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Thread: Micron Gauge

  1. #14
    Join Date
    Apr 2008
    Location
    Alberta Canada
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    2,246

    You are not Vacumn against compressor

    Quote Originally Posted by hivacer View Post
    Yellow jacket makes a good one with a replaceable sensor reads from 1 micron to 760000 microns. According to the engineers at yellow jacket a micron reading of 1000 or less indicates a good vacuum and if this reading does not rise over 2000 microns over a period of several hours this indicates no leaks and an acceptable level of molecules in the system.

    You cannot remove all the molecules from the system and when a system sits in a vacuum molecules break free in layers, so if you wish to get it to 500 microns and want it to stay there this could take some time especially if you are pulling against a compressor full of refrigerant laden oil.

    Why would you vacumn against compressor. unless on compressor change out. Keep your valves closed until vacumn is done. To other post it can take 20 minutes or it can take 1 hour depending on how long linesets are, how big linesets are, how big is pump, how wet is system. Hoses off manifold how big, are you vacumning through schrader valves. I have used 2 pumps before.
    Do it right the first time.

  2. #15
    Join Date
    Dec 2003
    Posts
    709
    Most bigger units do not come with a factory charge therefore you have to pull vacuum on the compressor condensor coil lineset and evap.

    Or what about an evap changeout where almost all of the refrigerant was leaked out of the evap. There are alot of instances where you have to pull against a compressor. And when you do the stuff boils out of the oil for a long time. If your working on a sytem thats flat sometimes you can change the oil and thats even better.

  3. #16
    Join Date
    Jul 2006
    Location
    NW burbs of Detroit
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    6,058
    Last edited by hvaclover; 09-14-2008 at 06:14 PM.

  4. #17
    Join Date
    Jun 2006
    Location
    midwest
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    126

    Smile

    Been doing HVAC for 2 years, a second career for me. Was told day 1 of trade school to use a micron gauge. I've been using a digital readout that goes doun to 100u. Most system evacuations are performed down to 500u. Should at least hold 500u for 15min. A sharp rise that keeps climbing indicates a leak, a rise and then leveling off indicates non condensibles still in the system. Hope this helps...

  5. #18
    Join Date
    Apr 2008
    Location
    Alberta Canada
    Posts
    2,246

    Residential Forum

    Quote Originally Posted by hivacer View Post
    Most bigger units do not come with a factory charge therefore you have to pull vacuum on the compressor condensor coil lineset and evap.

    Or what about an evap changeout where almost all of the refrigerant was leaked out of the evap. There are alot of instances where you have to pull against a compressor. And when you do the stuff boils out of the oil for a long time. If your working on a sytem thats flat sometimes you can change the oil and thats even better.


    I haven't done any 20 ton units in residential lately or two many flat systems. Yah I guess if my aunt had nuts she would be my uncle.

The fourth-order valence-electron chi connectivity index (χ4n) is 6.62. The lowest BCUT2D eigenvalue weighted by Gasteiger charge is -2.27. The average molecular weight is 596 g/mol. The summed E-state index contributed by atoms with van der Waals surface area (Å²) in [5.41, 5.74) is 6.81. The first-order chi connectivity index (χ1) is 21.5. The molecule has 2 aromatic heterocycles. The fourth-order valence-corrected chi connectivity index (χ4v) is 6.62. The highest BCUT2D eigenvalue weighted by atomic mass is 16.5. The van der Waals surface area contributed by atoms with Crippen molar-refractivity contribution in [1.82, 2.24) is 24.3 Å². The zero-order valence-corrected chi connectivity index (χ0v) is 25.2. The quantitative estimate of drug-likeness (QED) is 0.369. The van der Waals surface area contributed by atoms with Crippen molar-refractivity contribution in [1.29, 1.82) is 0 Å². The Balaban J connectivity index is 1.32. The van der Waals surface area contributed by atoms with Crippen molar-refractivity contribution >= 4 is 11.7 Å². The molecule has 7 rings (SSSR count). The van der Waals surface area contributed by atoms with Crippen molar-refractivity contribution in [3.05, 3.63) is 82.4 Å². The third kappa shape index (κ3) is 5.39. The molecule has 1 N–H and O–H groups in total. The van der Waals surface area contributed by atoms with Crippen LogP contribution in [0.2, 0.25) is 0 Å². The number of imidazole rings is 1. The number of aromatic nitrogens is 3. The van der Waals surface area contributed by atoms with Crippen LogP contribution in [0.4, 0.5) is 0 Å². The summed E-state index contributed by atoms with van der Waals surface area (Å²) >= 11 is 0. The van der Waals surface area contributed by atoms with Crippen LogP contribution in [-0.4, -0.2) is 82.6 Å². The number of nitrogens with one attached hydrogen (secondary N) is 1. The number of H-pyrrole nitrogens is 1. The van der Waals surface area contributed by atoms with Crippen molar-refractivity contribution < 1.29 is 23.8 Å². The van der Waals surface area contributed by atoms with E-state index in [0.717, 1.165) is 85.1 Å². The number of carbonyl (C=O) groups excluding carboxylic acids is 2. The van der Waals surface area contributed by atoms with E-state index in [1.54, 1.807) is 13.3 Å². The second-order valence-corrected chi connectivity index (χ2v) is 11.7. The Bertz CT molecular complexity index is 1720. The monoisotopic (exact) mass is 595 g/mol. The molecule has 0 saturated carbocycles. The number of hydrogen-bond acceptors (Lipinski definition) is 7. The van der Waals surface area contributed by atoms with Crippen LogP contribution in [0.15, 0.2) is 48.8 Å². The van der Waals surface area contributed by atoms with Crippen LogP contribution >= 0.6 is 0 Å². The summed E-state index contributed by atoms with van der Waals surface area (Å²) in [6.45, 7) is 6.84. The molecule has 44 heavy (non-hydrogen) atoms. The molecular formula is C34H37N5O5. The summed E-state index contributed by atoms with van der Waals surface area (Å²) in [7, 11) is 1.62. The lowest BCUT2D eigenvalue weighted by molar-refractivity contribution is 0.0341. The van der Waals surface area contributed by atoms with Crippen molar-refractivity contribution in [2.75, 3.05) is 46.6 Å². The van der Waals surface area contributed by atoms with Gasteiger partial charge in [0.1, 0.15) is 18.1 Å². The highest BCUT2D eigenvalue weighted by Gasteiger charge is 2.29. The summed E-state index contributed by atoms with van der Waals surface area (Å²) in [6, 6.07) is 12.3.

Do it right the first time.

  6. #19
    Join Date
    Nov 2003
    Location
    Montreal, Qc.
    Posts
    790
    Quote Originally Posted by 21degrees View Post
    I haven't done any 20 ton units in residential lately or two many flat systems. Yah I guess if my aunt had nuts she would be my uncle.
    You must be lucky.
    We get condensers that crack losing 30-40lbs per circuit quite often.
    You're right though it's not residential.

  7. #20
    Quote Originally Posted by gwoner View Post
    Been doing HVAC for 2 years, a second career for me. Was told day 1 of trade school to use a micron gauge. I've been using a digital readout that goes doun to 100u. Most system evacuations are performed down to 500u. Should at least hold 500u for 15min. A sharp rise that keeps climbing indicates a leak, a rise and then leveling off indicates non condensibles still in the system. Hope this helps...
    All you said is correct. I have a slightly different thought on the subject since I HATE charging for time I've wasted watching a micron gauge.

    I use a micron gauge when I think I need it, not all the time. If a system has not been open long, and has not had a prior history of leaks, and I'm sure of my welds, I use a variation of the old triple evacuation. If I have to tell you what it is, read no more.

    I evacuate air, not moisture. I leave that to the dryer.

    Keep in mind that an operational system will outgas for a LONG time after being opened and not allow any appreciable amount of air into the system.

  8. #21
    Join Date
    Jul 2008
    Location
    Orange Park Florida
    Posts
    224
    I'm happy with my supco digital.The only drawback is that you have to clean it regularly with alchohol. R-22- No more than 700 microns held 5 min.410-A 500 or less absolutely.
    Local 234
    Have Gauge$ Will Travel

  9. #22
    Join Date
    May 2008
    Location
    Last moon off of Pluto
    Posts
    49
    pump it down while you do your trim out or something else.

    See if it will pump down to 200 microns or so. Close valves and hold under 500 microns for 1 minute....minimum.

    Yellow Jacket

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